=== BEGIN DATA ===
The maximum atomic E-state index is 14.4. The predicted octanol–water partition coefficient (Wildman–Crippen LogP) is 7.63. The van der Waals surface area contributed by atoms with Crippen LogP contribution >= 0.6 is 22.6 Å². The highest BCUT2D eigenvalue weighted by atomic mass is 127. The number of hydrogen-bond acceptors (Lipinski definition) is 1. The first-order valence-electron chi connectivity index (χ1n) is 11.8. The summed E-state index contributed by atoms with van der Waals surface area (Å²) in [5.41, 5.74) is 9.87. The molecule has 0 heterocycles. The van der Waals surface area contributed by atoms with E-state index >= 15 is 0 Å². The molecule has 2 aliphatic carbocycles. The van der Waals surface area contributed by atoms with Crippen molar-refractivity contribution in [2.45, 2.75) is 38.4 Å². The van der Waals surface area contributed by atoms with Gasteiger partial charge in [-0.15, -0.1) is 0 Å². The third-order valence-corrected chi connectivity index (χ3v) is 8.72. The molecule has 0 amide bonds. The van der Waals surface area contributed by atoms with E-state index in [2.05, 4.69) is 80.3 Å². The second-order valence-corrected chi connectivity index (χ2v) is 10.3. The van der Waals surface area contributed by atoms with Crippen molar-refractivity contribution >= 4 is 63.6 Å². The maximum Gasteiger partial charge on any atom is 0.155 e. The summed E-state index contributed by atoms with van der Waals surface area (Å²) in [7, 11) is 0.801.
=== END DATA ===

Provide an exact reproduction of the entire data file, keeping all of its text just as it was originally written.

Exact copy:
The maximum atomic E-state index is 14.4. The predicted octanol–water partition coefficient (Wildman–Crippen LogP) is 7.63. The van der Waals surface area contributed by atoms with Crippen LogP contribution >= 0.6 is 22.6 Å². The highest BCUT2D eigenvalue weighted by atomic mass is 127. The number of hydrogen-bond acceptors (Lipinski definition) is 1. The first-order valence-electron chi connectivity index (χ1n) is 11.8. The summed E-state index contributed by atoms with van der Waals surface area (Å²) in [5.41, 5.74) is 9.87. The molecule has 0 heterocycles. The van der Waals surface area contributed by atoms with E-state index >= 15 is 0 Å². The molecule has 2 aliphatic carbocycles. The van der Waals surface area contributed by atoms with Crippen molar-refractivity contribution in [2.45, 2.75) is 38.4 Å². The van der Waals surface area contributed by atoms with Gasteiger partial charge in [-0.15, -0.1) is 0 Å². The third-order valence-corrected chi connectivity index (χ3v) is 8.72. The molecule has 0 amide bonds. The van der Waals surface area contributed by atoms with E-state index in [2.05, 4.69) is 80.3 Å². The second-order valence-corrected chi connectivity index (χ2v) is 10.3. The van der Waals surface area contributed by atoms with Crippen molar-refractivity contribution >= 4 is 63.6 Å². The maximum Gasteiger partial charge on any atom is 0.155 e. The summed E-state index contributed by atoms with van der Waals surface area (Å²) in [7, 11) is 0.801.